We first started with “Do you like helping/working at the wetland?” as heard in the interview. Then, we asked “What’s your favorite thing to do at the wetland?” The last question is “Do you think you're making an impact by helping out with the wetland?” This question was the question that was the most important question. One of responses was, “Yes. Because before there was a lot of trash and things so by helping, we get to clean everything out.” The second answer was, “Yes. We help and improve the wetland by cleaning it.” Their answers show that they think the wetland is getting cleaner, especially from the beginning of them working on the wetland which was earlier in the year of 2018. The second interview that we did was with 5th graders, one girl and one boy. This time however, the questions were more different due to the 5th graders having spent the longest working on the wetland and because of that, the 5th graders having the most experience.
The list of questions we asked the 5th graders were “Do you enjoy helping/working at the wetland? What's your favorite thing to do at the wetland? Do you know the difference between a park and wetland? If someone who has no experience on a wetland wanting to work on a wetland asked you for advice, what would you tell them?” as heard in the voice recording. The last question of the list was to help other younger generations that were going to be working on the wetland and possibly others who are starting to help give a chance for them to get advice from other with more experience on the topic. One of them stated that there was a lake type of area in the wetland, indicating that the wetland has gotten additional water from the filtering and collecting of polluting water nearby.
We later asked the 5th graders their opinions on the wetland and if they think the wetland is improving. One of them said “Yes, because of the decreasing amount of pollution.” Then, we decided to test the water pollutants, sampling from the inlet and outlet of the wetland. The main pollutants we measured was copper, nitrate and phosphate. Copper is a pollution from car breaks when people slam on the breaks, shredding the break and its metal. Copper can kill fish if consumed and kill whales due to their food eating the copper bits. Nitrate is deadly due to it being about to make rotten food, fish waste, and decomposing plant matter. Nitrate can pollute waters and kill off fish, just like Copper. Phosphate is a phosphatic acid, able to kill off plants and other animals. This is a graph of our levels of copper, phosphate and nitrate, the safety levels being, 1.3 for copper, 5-8 for nitrate and 10 for phosphate.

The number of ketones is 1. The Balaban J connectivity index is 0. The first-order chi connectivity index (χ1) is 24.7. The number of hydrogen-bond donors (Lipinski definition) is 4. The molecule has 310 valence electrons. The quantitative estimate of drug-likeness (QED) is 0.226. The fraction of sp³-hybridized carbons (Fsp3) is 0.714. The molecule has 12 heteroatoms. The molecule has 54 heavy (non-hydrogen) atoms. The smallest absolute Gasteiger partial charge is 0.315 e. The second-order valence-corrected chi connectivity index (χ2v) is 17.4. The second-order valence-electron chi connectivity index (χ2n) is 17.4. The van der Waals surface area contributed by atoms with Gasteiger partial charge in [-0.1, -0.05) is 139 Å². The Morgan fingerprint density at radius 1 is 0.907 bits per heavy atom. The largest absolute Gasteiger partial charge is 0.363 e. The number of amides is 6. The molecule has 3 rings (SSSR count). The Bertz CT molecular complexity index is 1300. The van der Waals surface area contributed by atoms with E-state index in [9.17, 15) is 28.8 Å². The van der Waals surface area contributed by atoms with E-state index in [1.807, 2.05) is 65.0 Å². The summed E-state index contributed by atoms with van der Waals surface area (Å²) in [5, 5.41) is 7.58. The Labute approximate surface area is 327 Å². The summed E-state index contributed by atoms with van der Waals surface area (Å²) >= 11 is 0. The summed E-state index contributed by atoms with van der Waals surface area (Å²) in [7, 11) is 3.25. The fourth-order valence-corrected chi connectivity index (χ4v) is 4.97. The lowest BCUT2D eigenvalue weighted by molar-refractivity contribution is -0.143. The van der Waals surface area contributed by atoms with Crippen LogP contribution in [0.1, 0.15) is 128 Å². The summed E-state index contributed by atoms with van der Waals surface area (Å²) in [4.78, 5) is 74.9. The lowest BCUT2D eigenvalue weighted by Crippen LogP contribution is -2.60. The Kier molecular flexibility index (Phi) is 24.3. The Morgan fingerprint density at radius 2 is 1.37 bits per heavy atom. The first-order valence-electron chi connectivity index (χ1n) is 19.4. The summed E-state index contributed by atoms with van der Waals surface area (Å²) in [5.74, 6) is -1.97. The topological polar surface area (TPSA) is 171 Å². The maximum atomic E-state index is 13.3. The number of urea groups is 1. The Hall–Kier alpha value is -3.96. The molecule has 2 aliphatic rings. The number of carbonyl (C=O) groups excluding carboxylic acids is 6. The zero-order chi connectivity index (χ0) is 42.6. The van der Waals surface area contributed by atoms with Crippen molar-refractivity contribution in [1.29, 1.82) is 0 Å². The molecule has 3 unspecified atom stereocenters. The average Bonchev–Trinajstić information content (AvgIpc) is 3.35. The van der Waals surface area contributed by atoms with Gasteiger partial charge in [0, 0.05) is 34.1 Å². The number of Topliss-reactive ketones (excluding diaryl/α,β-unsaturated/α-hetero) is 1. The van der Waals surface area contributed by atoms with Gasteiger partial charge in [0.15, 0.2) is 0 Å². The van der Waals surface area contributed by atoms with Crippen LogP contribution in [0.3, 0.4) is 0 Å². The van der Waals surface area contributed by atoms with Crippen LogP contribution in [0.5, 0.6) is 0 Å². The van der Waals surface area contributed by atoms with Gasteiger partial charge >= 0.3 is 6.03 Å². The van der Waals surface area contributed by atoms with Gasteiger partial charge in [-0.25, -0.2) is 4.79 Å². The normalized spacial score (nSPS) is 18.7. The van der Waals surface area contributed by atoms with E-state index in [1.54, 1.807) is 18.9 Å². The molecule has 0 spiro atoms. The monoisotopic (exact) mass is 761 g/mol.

Finally, since we have made and have been working on a wetland to help clear pollutions, we wanted to share advice in case if you wanted to help and work on a wetland with your community. If you want to help out, its best to start small then slowly work your way through. Do research and make sue to have some knowledge about what you are doing. We have had a conclusion that we have reached our current habitat goal and water goals.
Wetlands Marshes, National Park Service.https://www.nps.gov/piro/learn/nature/wetlands.htm
Principles of Wetland Restoration Source
Wetlands Types and Classifications